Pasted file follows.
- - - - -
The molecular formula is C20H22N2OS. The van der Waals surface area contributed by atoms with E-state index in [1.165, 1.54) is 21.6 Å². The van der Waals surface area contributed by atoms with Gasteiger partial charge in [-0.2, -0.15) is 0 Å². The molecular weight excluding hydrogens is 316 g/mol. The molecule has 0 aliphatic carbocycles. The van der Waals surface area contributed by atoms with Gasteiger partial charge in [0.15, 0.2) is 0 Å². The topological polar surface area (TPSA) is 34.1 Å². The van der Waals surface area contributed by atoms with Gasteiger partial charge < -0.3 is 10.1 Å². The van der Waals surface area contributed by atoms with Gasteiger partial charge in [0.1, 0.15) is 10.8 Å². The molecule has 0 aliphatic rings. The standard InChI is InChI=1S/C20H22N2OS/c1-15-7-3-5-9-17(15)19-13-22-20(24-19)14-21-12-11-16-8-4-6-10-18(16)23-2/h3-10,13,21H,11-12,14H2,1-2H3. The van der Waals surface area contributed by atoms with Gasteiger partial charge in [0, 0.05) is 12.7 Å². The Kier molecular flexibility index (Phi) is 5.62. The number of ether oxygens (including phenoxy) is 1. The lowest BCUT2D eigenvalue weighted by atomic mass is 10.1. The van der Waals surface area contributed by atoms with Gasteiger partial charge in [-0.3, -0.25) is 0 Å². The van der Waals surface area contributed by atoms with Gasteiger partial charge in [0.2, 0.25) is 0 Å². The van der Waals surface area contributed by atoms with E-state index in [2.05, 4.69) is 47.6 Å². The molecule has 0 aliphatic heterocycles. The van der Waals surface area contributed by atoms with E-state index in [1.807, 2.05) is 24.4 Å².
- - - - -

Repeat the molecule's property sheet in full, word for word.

The molecular formula is C20H22N2OS. The van der Waals surface area contributed by atoms with E-state index in [1.165, 1.54) is 21.6 Å². The van der Waals surface area contributed by atoms with Gasteiger partial charge in [-0.2, -0.15) is 0 Å². The molecular weight excluding hydrogens is 316 g/mol. The molecule has 0 aliphatic carbocycles. The van der Waals surface area contributed by atoms with Gasteiger partial charge in [0.15, 0.2) is 0 Å². The topological polar surface area (TPSA) is 34.1 Å². The van der Waals surface area contributed by atoms with Gasteiger partial charge < -0.3 is 10.1 Å². The van der Waals surface area contributed by atoms with Gasteiger partial charge in [0.1, 0.15) is 10.8 Å². The molecule has 0 aliphatic rings. The standard InChI is InChI=1S/C20H22N2OS/c1-15-7-3-5-9-17(15)19-13-22-20(24-19)14-21-12-11-16-8-4-6-10-18(16)23-2/h3-10,13,21H,11-12,14H2,1-2H3. The van der Waals surface area contributed by atoms with Gasteiger partial charge in [0, 0.05) is 12.7 Å². The Kier molecular flexibility index (Phi) is 5.62. The number of ether oxygens (including phenoxy) is 1. The lowest BCUT2D eigenvalue weighted by atomic mass is 10.1. The van der Waals surface area contributed by atoms with Gasteiger partial charge in [-0.3, -0.25) is 0 Å². The van der Waals surface area contributed by atoms with Gasteiger partial charge in [0.2, 0.25) is 0 Å². The van der Waals surface area contributed by atoms with E-state index in [2.05, 4.69) is 47.6 Å². The molecule has 0 aliphatic heterocycles. The van der Waals surface area contributed by atoms with E-state index in [1.807, 2.05) is 24.4 Å².